Archaeological find in Yavne
Archaeological find in YavneYaniv Breman, Antiquities Authority

A new apartment project in the city of Yavne has led to the discovery of a rare lead projectile from the Hellenistic period featuring an inscription in Greek that was intended to ensure victory in battle.

The 2,200-year-old projectile, which bears the inscription - "Victory of Heracles and Cronus", was uncovered in excavations conducted by the Yavneh Antiquities Authority with funding from the Israel Lands Authority for the purpose of expanding the city by 12,000 housing units, in cooperation with the Yavneh Municipality.

The projectile was designed to be fired from a sling device (a kind of ancient launcher), and measures 4.4 cm in length.

"Cronus and Heracles were considered divine patrons of Yavneh during the Hellenistic period," says Prof. Yulia Ustinova from Ben Gurion University of the Negev, who deciphered the inscription. "Actually, the inscription on a projectile is the first archaeological evidence of the two [guardian gods] of Yavneh. Until today, the [two pairing of the two deities] had only been seen on one inscription on the Greek island of Delos."

המילה "ניצחון" ושמות האלים הרקלס והאורונאס על גבי הקליע
המילה "ניצחון" ושמות האלים הרקלס והאורונאס על גבי הקליעצילום: דפנה גזית, רשות העתיקות

As a couple, Heracles and Cronus were a perfect team for Greek oracles prophesizing victory in battle. "The announcement of the future victory of Heracles and Cronus was not a call addressed to the deity, but a threat addressed to the opponents," says Prof. Ustinova. "Lead projectiles were known throughout the ancient world starting with the 5th century BCE, but in Israel individual projectiles were found with inscriptions on them. The inscriptions convey a message of unifying the warriors with the aim of raising their spirits, scaring the enemy, or a call intended to magically energize the projectile itself. These inscriptions were part of psychological warfare, the main purpose of which was to terrorize the opponent.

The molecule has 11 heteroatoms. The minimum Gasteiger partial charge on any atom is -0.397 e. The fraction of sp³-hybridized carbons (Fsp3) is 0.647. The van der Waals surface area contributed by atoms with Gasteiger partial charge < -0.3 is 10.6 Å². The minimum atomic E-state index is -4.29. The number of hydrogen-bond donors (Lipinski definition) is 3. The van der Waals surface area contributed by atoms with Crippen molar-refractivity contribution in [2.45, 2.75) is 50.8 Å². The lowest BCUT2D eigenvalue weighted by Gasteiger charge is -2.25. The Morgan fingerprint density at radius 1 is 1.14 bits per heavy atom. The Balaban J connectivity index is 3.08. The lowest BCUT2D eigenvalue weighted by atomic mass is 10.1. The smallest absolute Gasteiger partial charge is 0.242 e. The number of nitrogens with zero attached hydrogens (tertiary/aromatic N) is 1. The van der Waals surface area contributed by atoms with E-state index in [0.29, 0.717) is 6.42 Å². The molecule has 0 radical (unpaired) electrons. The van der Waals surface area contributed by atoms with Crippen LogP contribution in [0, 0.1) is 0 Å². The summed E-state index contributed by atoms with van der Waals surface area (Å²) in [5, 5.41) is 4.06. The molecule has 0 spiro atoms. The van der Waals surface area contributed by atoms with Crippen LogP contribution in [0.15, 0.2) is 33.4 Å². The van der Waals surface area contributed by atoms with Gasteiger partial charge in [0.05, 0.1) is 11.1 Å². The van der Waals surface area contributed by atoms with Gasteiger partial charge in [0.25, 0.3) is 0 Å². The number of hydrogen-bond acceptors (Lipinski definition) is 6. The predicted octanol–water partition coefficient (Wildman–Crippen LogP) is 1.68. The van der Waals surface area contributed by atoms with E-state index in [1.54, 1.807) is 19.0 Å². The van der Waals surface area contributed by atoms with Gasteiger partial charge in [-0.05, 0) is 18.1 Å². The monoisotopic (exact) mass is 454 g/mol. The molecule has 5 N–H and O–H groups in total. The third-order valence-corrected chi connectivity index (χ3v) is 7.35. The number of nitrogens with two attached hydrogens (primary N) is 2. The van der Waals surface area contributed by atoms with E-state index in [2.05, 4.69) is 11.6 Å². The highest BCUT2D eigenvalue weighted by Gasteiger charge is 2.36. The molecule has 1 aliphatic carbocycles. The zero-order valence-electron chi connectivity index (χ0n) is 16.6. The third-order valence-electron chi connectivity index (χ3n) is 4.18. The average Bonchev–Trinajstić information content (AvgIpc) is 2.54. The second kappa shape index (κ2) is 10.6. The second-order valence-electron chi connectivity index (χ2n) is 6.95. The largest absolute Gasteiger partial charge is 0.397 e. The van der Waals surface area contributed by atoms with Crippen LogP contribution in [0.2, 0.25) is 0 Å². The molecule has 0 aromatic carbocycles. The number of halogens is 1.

"It seems that we will not be able to know for sure if the projectile belonged to a Greek soldier," say Pablo Betzer and Dr. Daniel Varga, heads of the excavation project, "but it is not out of question that it is related to the conflict between the Greeks and the Hasmoneans. In the 2nd century BCE, pagan Yavneh - which was an ally of the Seleucids (the Greeks who ruled over Israel), was subject to attacks of the Hasmonean armies. The Hasmoneans sought to subjugate other nations and create a homogeneous and pure state from a religious-ritual point of view. The tiny lead projectiles, which announce the imminent victory of the Pagan deity of Yavneh, are tangible evidence of a fierce battle that took place in the area."

"One can only imagine what that warrior who held the projectile 2,200 years ago thought and felt, as he held on to the hope of divine salvation," concluded Eli Escozido, director of the Antiquities Authority. "The Yavneh excavation is a huge excavation - one of the largest conducted by the Antiquities Authority, so far, it has yielded fascinating discoveries that testify to a rich and diverse history of 7,000 years, and the hand - without a doubt, is still tipped."